Our Classroom Library: Reflections

Photograph by Jeff Woodward.I’m definitely doing this each year from now on! As the end of the first quarter of the school year rolled around, I reflected on the benefits I’d seen from involving students in building our classroom library and fully realized how amazing (and fun!) this project has been. I gave it a try this year because I felt I should, but from now on I’ll be doing it because I know it works and because students can learn so much from it. Here are some highlights:

  1. I noticed the community-building potential of this project early on, and that has continued to be a strong theme. Adding books to our library feels like a community celebration. The students get excited on days when a new box of books appears. There are gasps of excitement, delight, and recognition when the books inside are revealed, and the whole class discussions we’ve had have been wonderful. We talk about where books should go, what baskets to combine or rename—we vote, we debate. Students take turns making decisions and writing labels. It really feels like a whole-class project.
  2. Our library is much more connected with our learning this year. Although I started out giving students mixed boxes of books to sort and choose from, as the year progressed, I began introducing groups of books that connected to our curriculum, such as a box of folktales, myths, and fairy tales when I introduced the concept of genre; books related to ecosystems; atlases and geography books; and books by Kevin Henkes and Tomie DePaola for author studies. Introducing books for a purpose and then making a place for them in our library has made the children appreciate the role the library plays in their learning in a very different way.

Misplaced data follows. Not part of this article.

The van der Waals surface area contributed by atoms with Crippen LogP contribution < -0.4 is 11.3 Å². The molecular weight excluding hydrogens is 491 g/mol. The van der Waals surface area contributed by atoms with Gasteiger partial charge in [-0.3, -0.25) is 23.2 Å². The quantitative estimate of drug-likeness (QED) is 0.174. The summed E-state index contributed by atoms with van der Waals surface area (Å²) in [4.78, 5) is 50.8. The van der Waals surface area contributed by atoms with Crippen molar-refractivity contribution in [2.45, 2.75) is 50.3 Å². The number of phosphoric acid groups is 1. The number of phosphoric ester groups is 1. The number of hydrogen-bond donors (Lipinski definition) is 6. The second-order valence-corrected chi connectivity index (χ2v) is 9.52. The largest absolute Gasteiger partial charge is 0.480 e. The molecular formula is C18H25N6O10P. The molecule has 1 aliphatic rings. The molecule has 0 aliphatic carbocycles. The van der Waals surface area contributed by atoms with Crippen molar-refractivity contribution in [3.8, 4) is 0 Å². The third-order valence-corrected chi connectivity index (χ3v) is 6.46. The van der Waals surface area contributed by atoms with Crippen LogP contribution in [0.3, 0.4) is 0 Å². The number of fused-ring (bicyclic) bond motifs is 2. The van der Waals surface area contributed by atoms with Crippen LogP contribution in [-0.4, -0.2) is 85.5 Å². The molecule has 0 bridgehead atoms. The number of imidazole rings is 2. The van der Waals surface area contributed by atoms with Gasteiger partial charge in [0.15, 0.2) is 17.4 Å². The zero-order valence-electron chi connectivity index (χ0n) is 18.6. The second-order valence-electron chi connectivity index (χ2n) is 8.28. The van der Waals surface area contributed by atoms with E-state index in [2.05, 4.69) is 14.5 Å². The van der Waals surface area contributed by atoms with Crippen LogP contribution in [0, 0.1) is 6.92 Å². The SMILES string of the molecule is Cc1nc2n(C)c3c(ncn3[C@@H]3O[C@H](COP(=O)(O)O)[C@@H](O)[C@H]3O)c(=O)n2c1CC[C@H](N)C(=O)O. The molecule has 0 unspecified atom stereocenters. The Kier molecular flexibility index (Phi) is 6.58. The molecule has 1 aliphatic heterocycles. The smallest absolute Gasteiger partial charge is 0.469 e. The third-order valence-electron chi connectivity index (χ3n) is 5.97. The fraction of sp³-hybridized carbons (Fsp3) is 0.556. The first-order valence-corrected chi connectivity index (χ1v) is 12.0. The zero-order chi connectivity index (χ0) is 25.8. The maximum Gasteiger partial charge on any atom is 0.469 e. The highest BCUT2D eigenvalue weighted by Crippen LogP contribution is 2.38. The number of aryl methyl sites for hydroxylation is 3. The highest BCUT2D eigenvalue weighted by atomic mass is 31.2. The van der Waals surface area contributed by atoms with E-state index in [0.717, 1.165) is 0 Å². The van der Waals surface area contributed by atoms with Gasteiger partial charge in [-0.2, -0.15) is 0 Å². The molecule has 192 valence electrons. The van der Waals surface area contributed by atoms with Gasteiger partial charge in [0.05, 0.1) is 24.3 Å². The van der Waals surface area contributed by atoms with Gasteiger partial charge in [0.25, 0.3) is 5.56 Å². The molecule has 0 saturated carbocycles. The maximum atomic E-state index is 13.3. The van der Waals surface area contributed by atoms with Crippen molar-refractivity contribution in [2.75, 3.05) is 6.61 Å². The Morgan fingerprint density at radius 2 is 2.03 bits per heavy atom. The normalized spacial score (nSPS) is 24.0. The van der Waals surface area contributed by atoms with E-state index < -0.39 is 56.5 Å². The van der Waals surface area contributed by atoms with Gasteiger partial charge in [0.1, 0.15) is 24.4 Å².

3. Opening the library slowly forced me to slow down, which is hard to do in the current mindset of pacing guides and testing schedules. I can’t believe that I still have seven boxes of books that haven’t been unpacked—or that I feel okay about that! This year I’ve taken more time introducing language arts concepts that I used to just throw out as “introductions,” and as a result, my students understand those concepts better. Every time I’ve wanted to speed up and just get it done, I’ve reflected on the benefits I’ve noticed from taking it slow: They pay more attention to the books when I bring them out box by box. They get more excited, and they really know what’s there. Bringing books out purposefully helps students think about how our library is growing and think critically of how to shift things around.
  4. This year the library, like the rest of our classroom, truly and completely belongs to my students. They don’t just put books back where they belong—they really understand it, because they have written all the labels, decided on categories to add and combine, and handled all the books. They’ve shared their ideas with me and with each other. I’m totally sold on this student-centered approach now—it has been so worthwhile to share responsibility for this part of our classroom!

Suzy Ghosh is a second grade teacher at Bush Hill Elementary school in Fairfax County, Virginia, and is also a Responsive Classroom consulting teacher.

 

Tags: Classroom Library, Classroom Organization

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